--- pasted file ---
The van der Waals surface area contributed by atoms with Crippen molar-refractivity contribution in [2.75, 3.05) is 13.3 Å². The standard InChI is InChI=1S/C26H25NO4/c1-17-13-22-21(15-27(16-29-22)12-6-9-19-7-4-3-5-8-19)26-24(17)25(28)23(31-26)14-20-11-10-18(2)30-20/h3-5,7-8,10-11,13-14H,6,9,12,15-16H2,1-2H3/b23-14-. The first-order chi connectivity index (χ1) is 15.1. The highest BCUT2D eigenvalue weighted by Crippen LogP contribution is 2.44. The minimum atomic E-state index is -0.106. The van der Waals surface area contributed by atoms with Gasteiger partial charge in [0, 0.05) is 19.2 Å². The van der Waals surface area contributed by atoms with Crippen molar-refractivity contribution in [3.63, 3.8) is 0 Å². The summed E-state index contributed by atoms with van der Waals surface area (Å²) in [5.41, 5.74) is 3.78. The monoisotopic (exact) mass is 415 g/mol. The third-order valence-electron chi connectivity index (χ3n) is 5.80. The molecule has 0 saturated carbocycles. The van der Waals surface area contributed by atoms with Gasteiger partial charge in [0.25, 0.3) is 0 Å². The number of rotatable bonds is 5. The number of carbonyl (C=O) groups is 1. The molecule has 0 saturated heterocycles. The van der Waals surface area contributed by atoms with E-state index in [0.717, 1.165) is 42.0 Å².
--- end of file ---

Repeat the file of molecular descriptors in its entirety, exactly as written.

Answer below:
The van der Waals surface area contributed by atoms with Crippen molar-refractivity contribution in [2.75, 3.05) is 13.3 Å². The standard InChI is InChI=1S/C26H25NO4/c1-17-13-22-21(15-27(16-29-22)12-6-9-19-7-4-3-5-8-19)26-24(17)25(28)23(31-26)14-20-11-10-18(2)30-20/h3-5,7-8,10-11,13-14H,6,9,12,15-16H2,1-2H3/b23-14-. The first-order chi connectivity index (χ1) is 15.1. The highest BCUT2D eigenvalue weighted by Crippen LogP contribution is 2.44. The minimum atomic E-state index is -0.106. The van der Waals surface area contributed by atoms with Gasteiger partial charge in [0, 0.05) is 19.2 Å². The van der Waals surface area contributed by atoms with Crippen molar-refractivity contribution in [3.63, 3.8) is 0 Å². The summed E-state index contributed by atoms with van der Waals surface area (Å²) in [5.41, 5.74) is 3.78. The monoisotopic (exact) mass is 415 g/mol. The third-order valence-electron chi connectivity index (χ3n) is 5.80. The molecule has 0 saturated carbocycles. The van der Waals surface area contributed by atoms with Gasteiger partial charge in [0.25, 0.3) is 0 Å². The number of rotatable bonds is 5. The number of carbonyl (C=O) groups is 1. The molecule has 0 saturated heterocycles. The van der Waals surface area contributed by atoms with E-state index in [0.717, 1.165) is 42.0 Å².